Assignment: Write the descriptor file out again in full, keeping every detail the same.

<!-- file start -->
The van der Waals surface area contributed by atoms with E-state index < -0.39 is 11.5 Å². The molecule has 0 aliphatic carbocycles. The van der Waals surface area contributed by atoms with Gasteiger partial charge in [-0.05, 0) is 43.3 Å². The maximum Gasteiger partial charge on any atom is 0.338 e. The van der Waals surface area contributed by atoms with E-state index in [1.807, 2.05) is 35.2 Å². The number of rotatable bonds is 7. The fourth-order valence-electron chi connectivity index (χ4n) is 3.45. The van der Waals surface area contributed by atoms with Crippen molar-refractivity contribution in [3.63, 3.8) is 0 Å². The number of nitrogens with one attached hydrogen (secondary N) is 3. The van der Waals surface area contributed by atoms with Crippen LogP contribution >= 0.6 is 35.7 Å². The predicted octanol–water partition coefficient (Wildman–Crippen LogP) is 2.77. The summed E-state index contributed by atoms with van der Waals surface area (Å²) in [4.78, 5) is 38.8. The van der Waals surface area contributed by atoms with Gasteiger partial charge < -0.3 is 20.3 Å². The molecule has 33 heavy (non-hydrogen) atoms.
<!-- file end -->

The van der Waals surface area contributed by atoms with E-state index < -0.39 is 11.5 Å². The molecule has 0 aliphatic carbocycles. The van der Waals surface area contributed by atoms with Gasteiger partial charge in [-0.05, 0) is 43.3 Å². The maximum Gasteiger partial charge on any atom is 0.338 e. The van der Waals surface area contributed by atoms with E-state index in [1.807, 2.05) is 35.2 Å². The number of rotatable bonds is 7. The fourth-order valence-electron chi connectivity index (χ4n) is 3.45. The van der Waals surface area contributed by atoms with Crippen molar-refractivity contribution in [3.63, 3.8) is 0 Å². The number of nitrogens with one attached hydrogen (secondary N) is 3. The van der Waals surface area contributed by atoms with Crippen LogP contribution >= 0.6 is 35.7 Å². The predicted octanol–water partition coefficient (Wildman–Crippen LogP) is 2.77. The summed E-state index contributed by atoms with van der Waals surface area (Å²) in [4.78, 5) is 38.8. The van der Waals surface area contributed by atoms with Gasteiger partial charge < -0.3 is 20.3 Å². The molecule has 33 heavy (non-hydrogen) atoms.